Geological factors responsible for REY-rich mud in the western North Pacific Ocean: Implications from mineralogy and grain size distributions

Access this Article

Author(s)

    • Ohta Junichiro
    • Department of Solid Earth Geochemistry, Japan Agency for Marine-Earth Science and Technology (JAMSTEC)
    • Yasukawa Kazutaka
    • Department of Systems Innovation, School of Engineering, The University of Tokyo|Ocean Resources Research Center for Next Generation, Chiba Institute of Technology
    • Machida Shiki
    • Research and Development Center for Submarine Resources, Japan Agency for Marine-Earth Science and Technology (JAMSTEC)
    • Fujinaga Koichiro
    • Ocean Resources Research Center for Next Generation, Chiba Institute of Technology
    • Nakamura Kentaro
    • Department of Systems Innovation, School of Engineering, The University of Tokyo
    • Takaya Yutaro
    • Department of Resources and Environmental Engineering, School of Creative Science and Engineering, Waseda University
    • Iijima Koichi
    • Research and Development Center for Submarine Resources, Japan Agency for Marine-Earth Science and Technology (JAMSTEC)
    • Suzuki Katsuhiko
    • Research and Development Center for Submarine Resources, Japan Agency for Marine-Earth Science and Technology (JAMSTEC)
    • Kato Yasuhiro
    • Department of Systems Innovation, School of Engineering, The University of Tokyo|Ocean Resources Research Center for Next Generation, Chiba Institute of Technology|Research and Development Center for Submarine Resources, Japan Agency for Marine-Earth Science and Technology (JAMSTEC)|Frontier Research Center for Energy and Resources, School of Engineering, The University of Tokyo

Abstract

<p>Seven piston cores were collected from the seafloor ~250 km south of Minamitorishima Island in the western North Pacific Ocean during the cruise KR13-02 of <i>R/V Kairei</i>; in some portions of cores PC04 and PC05, the total contents of rare-earth elements and yttrium (∑REY) exceeded 4,000 ppm. Microscopic observations showed that the highly REY-enriched layers (∑REY > ~2,000 ppm) contained significant amounts of calcium phosphate and phillipsite. We conducted microscopic observations and grain size distribution analyses of bulk sediments and distinctive components (calcium phosphate and phillipsite) from cores PC04 and PC05 to elucidate the mechanism of the anomalous REY enrichment. The shapes of the calcium phosphate grains suggest that they were mostly biogenic in origin. The grain size distributions of bulk sediments from the REY-enriched layers of cores PC04 (7.8–8.6 mbsf) and PC05 (2.6–3.6 mbsf) were bimodal, with peaks at fine (~4 μm) and coarse (~40–80 μm) sizes. Calcium phosphate and phillipsite were the major components of the coarse-grained portions of these REY-enriched layers. The bulk ∑REY content was mainly controlled by the amount of biogenic calcium phosphate, which is well known to concentrate REY. Thus, increased accumulation of biogenic calcium phosphate was responsible for the REY enrichment. The volume-based cumulative median diameters of calcium phosphate and phillipsite grains appeared to be proportional to the contents of both calcium phosphate and ∑REY. Increased phillipsite grain size suggests a low sedimentation rate, which may have allowed biogenic calcium phosphate to accumulate without dilution by low-∑REY components. In addition, increased grain sizes of calcium phosphate and phillipsite suggest that sorting by a bottom current allowed coarse-grained biogenic calcium phosphate to become concentrated in sediments by removing fine-grained particles, including low-∑REY components. Multiple factors should be considered to explain the overall features of the highly REY-enriched layers.</p>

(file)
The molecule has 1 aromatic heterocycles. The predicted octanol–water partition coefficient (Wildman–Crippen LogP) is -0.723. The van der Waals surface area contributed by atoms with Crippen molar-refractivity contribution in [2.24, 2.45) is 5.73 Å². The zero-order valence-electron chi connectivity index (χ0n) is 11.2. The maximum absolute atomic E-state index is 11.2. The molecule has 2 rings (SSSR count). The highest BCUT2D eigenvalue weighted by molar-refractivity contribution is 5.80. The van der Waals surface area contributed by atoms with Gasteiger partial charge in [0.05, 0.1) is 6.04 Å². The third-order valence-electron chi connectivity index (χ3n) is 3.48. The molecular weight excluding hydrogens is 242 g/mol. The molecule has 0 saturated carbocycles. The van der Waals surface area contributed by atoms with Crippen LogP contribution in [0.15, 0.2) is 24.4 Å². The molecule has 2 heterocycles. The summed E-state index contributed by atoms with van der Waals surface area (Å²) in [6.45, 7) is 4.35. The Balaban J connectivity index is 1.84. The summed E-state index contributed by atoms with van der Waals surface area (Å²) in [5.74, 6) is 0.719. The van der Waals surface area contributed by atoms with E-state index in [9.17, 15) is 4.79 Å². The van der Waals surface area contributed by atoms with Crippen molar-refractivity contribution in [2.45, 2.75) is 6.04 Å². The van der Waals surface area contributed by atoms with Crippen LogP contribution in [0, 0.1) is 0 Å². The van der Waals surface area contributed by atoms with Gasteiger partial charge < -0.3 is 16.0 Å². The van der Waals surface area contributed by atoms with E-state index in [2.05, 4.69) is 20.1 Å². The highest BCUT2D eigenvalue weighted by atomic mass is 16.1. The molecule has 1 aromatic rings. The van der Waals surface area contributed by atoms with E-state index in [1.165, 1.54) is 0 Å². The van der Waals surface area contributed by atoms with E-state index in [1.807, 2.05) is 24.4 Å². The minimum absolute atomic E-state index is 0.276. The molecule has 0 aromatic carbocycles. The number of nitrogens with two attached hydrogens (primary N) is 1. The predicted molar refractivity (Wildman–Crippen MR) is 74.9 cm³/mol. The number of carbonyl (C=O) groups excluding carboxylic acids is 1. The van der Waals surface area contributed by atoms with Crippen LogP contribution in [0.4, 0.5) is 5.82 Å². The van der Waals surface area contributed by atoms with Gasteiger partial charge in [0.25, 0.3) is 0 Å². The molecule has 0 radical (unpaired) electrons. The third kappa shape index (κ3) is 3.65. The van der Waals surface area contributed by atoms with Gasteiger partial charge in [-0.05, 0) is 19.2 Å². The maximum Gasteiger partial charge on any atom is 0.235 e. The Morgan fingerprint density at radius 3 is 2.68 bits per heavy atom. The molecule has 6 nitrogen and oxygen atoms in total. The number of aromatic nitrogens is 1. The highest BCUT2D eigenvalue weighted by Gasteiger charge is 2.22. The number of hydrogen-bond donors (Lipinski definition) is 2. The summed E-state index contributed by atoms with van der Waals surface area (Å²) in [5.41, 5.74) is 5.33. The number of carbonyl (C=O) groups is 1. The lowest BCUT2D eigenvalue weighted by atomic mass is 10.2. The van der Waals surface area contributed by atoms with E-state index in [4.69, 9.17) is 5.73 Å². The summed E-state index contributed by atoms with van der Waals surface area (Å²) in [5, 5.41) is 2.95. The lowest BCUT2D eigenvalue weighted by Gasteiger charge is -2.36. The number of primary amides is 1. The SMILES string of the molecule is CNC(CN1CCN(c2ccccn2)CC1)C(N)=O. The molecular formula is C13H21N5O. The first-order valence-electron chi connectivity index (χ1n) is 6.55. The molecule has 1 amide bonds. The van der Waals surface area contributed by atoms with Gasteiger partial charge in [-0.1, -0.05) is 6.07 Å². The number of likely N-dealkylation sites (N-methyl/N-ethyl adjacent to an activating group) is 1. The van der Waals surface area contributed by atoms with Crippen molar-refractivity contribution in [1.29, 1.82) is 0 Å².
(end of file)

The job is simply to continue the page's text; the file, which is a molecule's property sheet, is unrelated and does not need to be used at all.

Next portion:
Journal

  • GEOCHEMICAL JOURNAL

    GEOCHEMICAL JOURNAL 50(6), 591-603, 2016

    GEOCHEMICAL SOCIETY OF JAPAN

Codes

Page Top